- Can the system work in Malawi?
Previously, Zambia, just like Malawi, had been using the First-Past-The-Post (FPTP) or winner-takes-all system to elect presidents, members of Parliament (MPs) and ward councillors.
During last week’s polls, Zambia successfully implemented the new system that saw President Edgar Lungu being reelected after securing 50.35 percent, just above the 50 percent threshold needed to avoid a rerun.
Under the 50+1 electoral system, the triumphant contender is decided on the basis of getting a majority 50 percent plus one of the votes to win.
In Malawi, a simple majority is currently required for one to win the presidency without provision for a runoff election, a development some commentators have argued has tended to put leaders with no national mandate in office.
But constitutional law expert Edge Kanyongolo said in an interview yesterday the Zambians have just proven that the 50+1 electoral system “actually works”.
He said: “There are many anxieties that are expressed here [in Malawi], but for me the biggest lesson is that the system does work to cement the legitimacy of the President.”
Kanyongolo, an associate professor of law at Chancellor College (Chanco), a constituent college of the University of Malawi (Unima), said the other lesson from Zambia was the efficiency in processing results.
He said: “I know there were delays, but they have been able to process the results within a short period. They announced the results fairly quickly after the election.”
Political scientist Happy Kayuni, also of Chanco, said after debating the 50+1 system for so long, it was high time Malawi decided on its adoption.
He said the Zambians have offered Malawi a big lesson to also “adopt the same” because the system has a major advantage in the context of where the voting pattern tends to be in dispute.
Said Kayuni: “When you have a president, for instance, who wins 30 percent of the votes or below it does not carry the national perspective, therefore, it is important for Malawi to adopt the same system.
“The Zambian case is a good example that should initiate debate in the country about the systems we are following.”
Reacting to the developments in Zambia in response to The Nation enquiry, Malawi Congress Party (MCP), Democratic Progress Party (DPP), United Democratic Front (UDF) and Malawi Forum for Unity and Development (Mafunde) applauded Zambia for successfully adopting and implementing the new system.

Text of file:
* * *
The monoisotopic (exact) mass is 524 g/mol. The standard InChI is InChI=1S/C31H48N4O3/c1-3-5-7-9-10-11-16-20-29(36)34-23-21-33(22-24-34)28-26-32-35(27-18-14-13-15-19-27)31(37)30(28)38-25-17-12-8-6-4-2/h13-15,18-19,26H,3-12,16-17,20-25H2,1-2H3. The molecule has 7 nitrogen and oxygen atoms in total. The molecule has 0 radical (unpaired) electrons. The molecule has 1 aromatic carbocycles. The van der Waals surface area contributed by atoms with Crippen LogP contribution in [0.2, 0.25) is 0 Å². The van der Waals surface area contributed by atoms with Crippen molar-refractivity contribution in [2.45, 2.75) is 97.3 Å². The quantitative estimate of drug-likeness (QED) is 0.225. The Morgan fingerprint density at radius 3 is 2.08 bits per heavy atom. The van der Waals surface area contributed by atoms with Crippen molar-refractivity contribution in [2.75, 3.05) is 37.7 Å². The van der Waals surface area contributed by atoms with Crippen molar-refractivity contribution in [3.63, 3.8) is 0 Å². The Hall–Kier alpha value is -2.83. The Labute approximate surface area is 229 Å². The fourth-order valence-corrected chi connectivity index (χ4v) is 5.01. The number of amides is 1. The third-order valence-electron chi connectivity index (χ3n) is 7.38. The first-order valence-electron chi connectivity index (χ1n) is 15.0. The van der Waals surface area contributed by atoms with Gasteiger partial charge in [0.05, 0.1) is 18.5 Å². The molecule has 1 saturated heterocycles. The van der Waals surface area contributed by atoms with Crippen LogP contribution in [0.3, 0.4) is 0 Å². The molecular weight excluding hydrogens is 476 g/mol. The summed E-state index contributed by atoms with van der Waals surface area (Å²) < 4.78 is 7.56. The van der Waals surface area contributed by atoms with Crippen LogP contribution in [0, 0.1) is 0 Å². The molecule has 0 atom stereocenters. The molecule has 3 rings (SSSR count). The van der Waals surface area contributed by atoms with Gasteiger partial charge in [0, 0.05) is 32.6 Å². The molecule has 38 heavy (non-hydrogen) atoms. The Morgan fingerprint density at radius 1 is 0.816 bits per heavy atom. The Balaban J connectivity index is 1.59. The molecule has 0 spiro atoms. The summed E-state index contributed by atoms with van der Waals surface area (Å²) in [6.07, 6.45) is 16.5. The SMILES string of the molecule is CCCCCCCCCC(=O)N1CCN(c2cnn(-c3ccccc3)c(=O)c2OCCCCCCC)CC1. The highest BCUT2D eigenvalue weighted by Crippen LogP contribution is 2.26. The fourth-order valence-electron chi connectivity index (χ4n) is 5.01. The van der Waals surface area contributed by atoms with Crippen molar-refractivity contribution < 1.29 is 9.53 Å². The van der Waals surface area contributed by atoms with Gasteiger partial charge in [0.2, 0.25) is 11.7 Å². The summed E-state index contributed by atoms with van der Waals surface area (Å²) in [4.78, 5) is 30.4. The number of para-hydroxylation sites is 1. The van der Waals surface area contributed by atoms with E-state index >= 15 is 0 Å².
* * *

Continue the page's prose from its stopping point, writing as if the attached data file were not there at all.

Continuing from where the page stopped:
On his part, MCP president Lazarus Chakwera said: “If our friends are able to adopt and implement like that, similarly we can do the same. There is no use having all the consultations and then not implement any of them.
“Many of these things are doable except that sometimes there is unwarranted fears of the unknown.”
UDF secretary general Kandi Padambo said “the lesson from Zambia is that if we are determined to achieve it can be done. If Zambia can do it, why not us?”
However, DPP secretary general Ecklain Kudontoni said while the governing party had learnt a lot from the Zambian elections, Malawians will have to decide whether to adopt the 50+1 electoral system.
Earlier this year, a National Task Force on Electoral Reforms recommended, among others, that winner of the presidential election be declared after amassing an absolute majority of 50-plus-one instead of the current simple majority.
Out of the five general elections since the transition to multiparty democracy in 1993, three candidates have made it to State House with less than 50 percent of the popular vote.
In the first post-independence multiparty elections in 1994, Bakili Muluzi won the presidency with 47 percent although later, in his second term, won with 52 percent in 1999.
In 2004, the late Bingu wa Mutharika made it with 36 percent, but his approval rating surged to 66 percent five years later in 2009. His younger brother, Peter, in 2014 secured the presidency with about 36 percent of the votes cast.
In May this year, the Malawi Law Commission said it had instituted a special law commission comprising 18 members from the civil society, media, academia, clergy and government agencies to review the electoral laws.
Previously, the National Constitutional Review Conference has also recommended the 50-plus-one system. However, the recommendations have not been implemented.